It has taken the Jewish communal world a long time to reckon with intermarriage. And the evolution of attitude—from gloom and doom to gradual, partial acceptance—has been decades in the making and is ongoing. For generations, the health of the Jewish population in America was measured largely by one statistic—the percentage of Jews intermarrying. And it’s a number that has steadily increased since 1970. Yet one historian noted, “Statistical data inform us of structure, not content.” The “interfaith panic” led to a history of stigmatization and marginalization for interfaith couples based on fear of Jews disappearing, their offspring lost to intermarriage and spouses’ faiths and traditions. Many people in interfaith relationships have stories to tell, including The Vibe of the Tribe co-host Dan, who has been in such a relationship for more than half his life and which, in recent years, has resulted in two Jewish children. From off-hand comments from other Jews at work or home to declarations from rabbis about how they would “never officiate” an interfaith marriage ceremony to relatives who have threatened to “never speak to” or “disown” children or grandchildren who intermarry, the bias is as real as it is hurtful. There are several problems with this mindset, in addition to the obvious. Interfaith Jews aren’t lost, but anecdotally speaking, they don’t respond well to being stigmatized. Dr. Keren McGinity, the first interfaith specialist at the United Synagogue of Conservative Judaism, is here to change the long-held perceptions of intermarriage as a “threat” to Judaism. She is an educator-activist specializing in Jewish intermarriage and gender roles, teaches at Brandeis University and is the author of “Still Jewish: A History of Women and Intermarriage in America” and “Marrying Out: Jewish Men, Intermarriage, and Fatherhood.” Her website, https://loveandtradition.org, is dedicated to opening hearts and broadening minds about intermarriage to build a fully inclusive Jewish community. In this episode, Dr. McGinity provides the historical and gender context of the intermarriage panic, offers tips on how to be an ally, discusses implications in Jewish law and completely flips the script on everything we’ve been led to believe about what “doing Jewish” really means. Produced by Miriam Anzovin and edited by Jesse Ulrich, with music by Ryan J. Sullivan.
64 minutes | Apr 12, 2021
“Shtisel” Season 3 Epic Binge Recap!
If you have yet to pick your jaw up from the floor after watching “Shtisel” Season 3, you’re not alone. Join a completely verklempt Miriam and Dan for a spoiler-filled recap with special guest Dr. Shayna Weiss, associate director of the Shusterman Center for Israel Studies at Brandeis University, and an expert in Israeli culture and entertainment (and definitive “Shtisel” authority!). We deconstruct the entire season, from the shocking premiere plot twist a la “The Sixth Sense” to the emotional finale, examining the magical realism, romance, Yiddish, longing, loss, multiple Shiras, familial mishegas and the “fourth wall”-breaking in between. Don’t just “lie there like a dolphin!” Mix up a mocktail of soda with a little bit of Shabbat grape juice and tune in to this episode of The Vibe of the Tribe to learn everything about “Shtisel” Season 3. Want to learn more about “Shtisel” from Dr. Weiss? Read “Shtisel’s Ghosts: The Politics of Yiddish in Israeli Popular Culture” (https://ingeveb.org/blog/shtisel-s-ghosts-the-politics-of-yiddish-in-israeli-popular-culture) and listen to “Jewish History Matters: Ultra-Orthodox Jews on Israeli TV with Shayna Weiss” (https://www.jewishhistory.fm/ultra-orthodox-jews-on-israeli-tv-with-shayna-weiss). Further reading mentioned in the podcast: “Conceiving Agency: Reproductive Authority among Haredi Women” by Michal S. Raucher: https://iupress.org/9780253050021/conceiving-agency “Holocaust Memory in Ultraorthodox Society in Israel” by Michal Shaul: https://iupress.org/9780253050816/holocaust-memory-in-ultraorthodox-society-in-israel Missed our recap of Seasons 1 and 2? Catch up here: https://www.jewishboston.com/read/the-vibe-of-the-tribe-podcast-episode-76-frum-here-to-eternity-watching-shtisel Produced by Miriam Anzovin and edited by Jesse Ulrich, with music by Ryan J. Sullivan.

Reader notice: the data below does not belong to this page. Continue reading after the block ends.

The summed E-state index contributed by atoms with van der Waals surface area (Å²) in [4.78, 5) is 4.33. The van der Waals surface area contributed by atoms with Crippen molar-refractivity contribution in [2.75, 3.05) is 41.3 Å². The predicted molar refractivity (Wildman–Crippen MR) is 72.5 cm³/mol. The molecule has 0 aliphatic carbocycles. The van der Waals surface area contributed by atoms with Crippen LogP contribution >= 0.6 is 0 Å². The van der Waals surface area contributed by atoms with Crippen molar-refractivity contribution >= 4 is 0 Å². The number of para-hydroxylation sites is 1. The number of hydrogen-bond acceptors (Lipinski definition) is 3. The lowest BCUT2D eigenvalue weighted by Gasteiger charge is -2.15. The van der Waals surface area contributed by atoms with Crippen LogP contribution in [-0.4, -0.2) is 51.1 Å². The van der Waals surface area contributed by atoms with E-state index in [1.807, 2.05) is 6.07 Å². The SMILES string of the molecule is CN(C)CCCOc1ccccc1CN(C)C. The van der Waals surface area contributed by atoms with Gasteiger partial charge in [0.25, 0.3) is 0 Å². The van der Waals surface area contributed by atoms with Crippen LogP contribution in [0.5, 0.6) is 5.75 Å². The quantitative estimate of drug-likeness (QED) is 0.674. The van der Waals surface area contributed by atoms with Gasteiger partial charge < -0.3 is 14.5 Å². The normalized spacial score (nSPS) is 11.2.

47 minutes | Mar 30, 2021
“The Vigil” Cast & Director on Redefining Jewish Horror
The list of great Jewish-themed horror films is woefully short. But there’s a new front-runner in this niche category—a legit horror film that is religiously accurate, sprinkled with Yiddish and leave-the-lights-on-don’t-watch-alone scary. Meet “The Vigil.” Steeped in ancient Jewish lore and demonology, writer and director Keith Thomas’s debut feature film tells the story of a young man named Yakov (Dave Davis of “The Walking Dead” and “Logan”) who is persuaded to watch over the body of a deceased member of his former Orthodox community. As his night unfolds, Yakov finds himself trapped with a malevolent entity. Thomas, Davis and co-star and associate producer Malky Goldman (“Unorthodox”) join an extremely hyped Miriam and Dan to discuss cinematic inspiration, the deeply authentic representation of ultra-Orthodox life and characters, how trauma and pain are reflected in the film and how “The Vigil” is charting new, very scary territory in Jewish cinema. Please note: This episode contains adult language. Find out how to watch “The Vigil” here: https://www.thevigil.movie/watch-at-home Edited by Jesse Ulrich, with music by Ryan J. Sullivan. Special thanks to IFC Films and Tamar Simon from Mean Streets Management.